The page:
I remember when a Whole Foods Market opened up in my neighborhood in Atlanta. I was 17 or 18 and beginning to contemplate the impact of our food systems on the environment and our health. I couldn’t believe that there was a whole store dedicated to clean, humane, environmentally sound foods and products. It was my first glimpse of what Whole Foods CEO John Mackey eventually called “conscious capitalism.”

Years later, I became a member of the marketing team at Whole Foods and saw first-hand what it meant to be a part of a mission-driven, values-oriented retail business. I am now the community engagement coordinator at Portland Food Co-op, a company with similar values and a completely different business model.

In the wake of the Amazon buyout, I have been reflecting on what this will mean to the people on the value chain of Whole Foods – from farmers to vendors to employees to shoppers to communities. We don’t know all the changes that are afoot, but here are a few:

1. Prices are dropping.

2. Most decisions about product mix will now be made at the national Austin, Texas, headquarters instead of on the store and regional levels.

3. Vendors will no longer be allowed to directly promote their products to stores or regions or check to see if their products are being stocked and merchandised appropriately.


When I think about this short list, many questions come to mind:

While customers enjoy lower prices, will producers and workers be paid fairly?

Will local producers get the exposure they need to sell their products and connect with the community?

Will store employees get product education that they can share in a meaningful way with customers?

Will the current company culture be missed?

Will Whole Foods retain its core values, or has the brand been reduced to a feel-good facade?


Is this merger what people really want?

If not, could a cooperative business model have prevented it from happening?

Until the story unfolds, I can only speculate on answers to these questions – except for one. Could a cooperative business model have stopped the Amazon buyout? Absolutely. In fact, the reason Portland Food Co-op was formed by the community was that Whole Foods bought out Portland’s only locally owned natural foods retailer, the Whole Grocer.

Cooperatives are owned and controlled by the people who use them, not distant investors. All members have equal voting power. It is patronage that determines return on investment, not number of shares. In other words, serving the needs of the community is written into the DNA of a co-op.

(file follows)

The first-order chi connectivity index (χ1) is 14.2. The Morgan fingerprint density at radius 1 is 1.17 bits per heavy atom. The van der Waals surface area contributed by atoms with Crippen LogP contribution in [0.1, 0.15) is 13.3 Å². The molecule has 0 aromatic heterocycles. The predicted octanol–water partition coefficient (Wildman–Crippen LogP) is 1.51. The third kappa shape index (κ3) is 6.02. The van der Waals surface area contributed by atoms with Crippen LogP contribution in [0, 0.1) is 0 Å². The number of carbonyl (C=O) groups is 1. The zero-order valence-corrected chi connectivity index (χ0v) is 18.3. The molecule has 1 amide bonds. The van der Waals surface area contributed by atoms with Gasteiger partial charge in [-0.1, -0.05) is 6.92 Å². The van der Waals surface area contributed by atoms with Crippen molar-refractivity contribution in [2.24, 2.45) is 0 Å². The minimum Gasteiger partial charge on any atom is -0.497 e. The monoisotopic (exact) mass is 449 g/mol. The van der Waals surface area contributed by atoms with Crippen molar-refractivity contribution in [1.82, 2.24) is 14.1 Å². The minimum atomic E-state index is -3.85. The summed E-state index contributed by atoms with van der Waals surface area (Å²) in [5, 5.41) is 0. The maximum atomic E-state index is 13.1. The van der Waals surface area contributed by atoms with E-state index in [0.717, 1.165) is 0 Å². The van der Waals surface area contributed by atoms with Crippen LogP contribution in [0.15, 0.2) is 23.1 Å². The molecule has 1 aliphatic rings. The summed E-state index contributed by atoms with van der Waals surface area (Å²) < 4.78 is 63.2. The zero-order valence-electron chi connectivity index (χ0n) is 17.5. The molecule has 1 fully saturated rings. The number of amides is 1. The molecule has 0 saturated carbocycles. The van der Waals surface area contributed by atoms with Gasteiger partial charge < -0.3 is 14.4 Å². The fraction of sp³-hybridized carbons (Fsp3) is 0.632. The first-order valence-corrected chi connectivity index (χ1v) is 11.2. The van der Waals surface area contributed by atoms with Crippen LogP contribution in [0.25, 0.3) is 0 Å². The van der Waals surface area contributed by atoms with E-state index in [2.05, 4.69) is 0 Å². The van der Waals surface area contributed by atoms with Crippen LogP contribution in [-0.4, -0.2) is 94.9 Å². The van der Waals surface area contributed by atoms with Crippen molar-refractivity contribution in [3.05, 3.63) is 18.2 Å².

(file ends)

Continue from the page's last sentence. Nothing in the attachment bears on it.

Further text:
For some time, Whole Foods had the lion’s share of the organic industry. Because of its tremendous success educating the public on the importance of cleaner food, household products and body care, consumers caught on, demand grew, and with it Whole Foods. This growth ultimately inspired lookalikes. Larger retailers began to carry the same products for less, and Whole Foods lost its monopoly. Now, the largest organic retailer in North America is Wal-Mart.

Amazon is no different from Wal-Mart. Its mission is not to bolster local economies, divest from child labor, improve workplace conditions or protect communities. Its mission is simply to spread into as many markets as possible, now including the brick-and-mortar grocery business. Although plenty of consumers love Wal-Mart’s massive selection and low prices, communities all over the country have fought, often successfully, to keep it and other big-box stores out of their sacred sites, landmarks, mountain views, forests and neighborhoods. With co-ops, this is a non-issue. When a community owns a business together, care for treasured spaces is built into the business plan.

If Portland Food Co-op didn’t exist, and if Amazon hadn’t taken over, I would still be a core Whole Foods customer. I jibe with the mission, I love the knowledgeable, attentive staff and grocery shopping there feels more like an outing than a chore. It’s not perfect, but up until this acquisition, Whole Foods has generally opted for quality over price slashing. I can get behind that. It is unclear the extent to which things will change with the buyout. Too bad I don’t have a vote.


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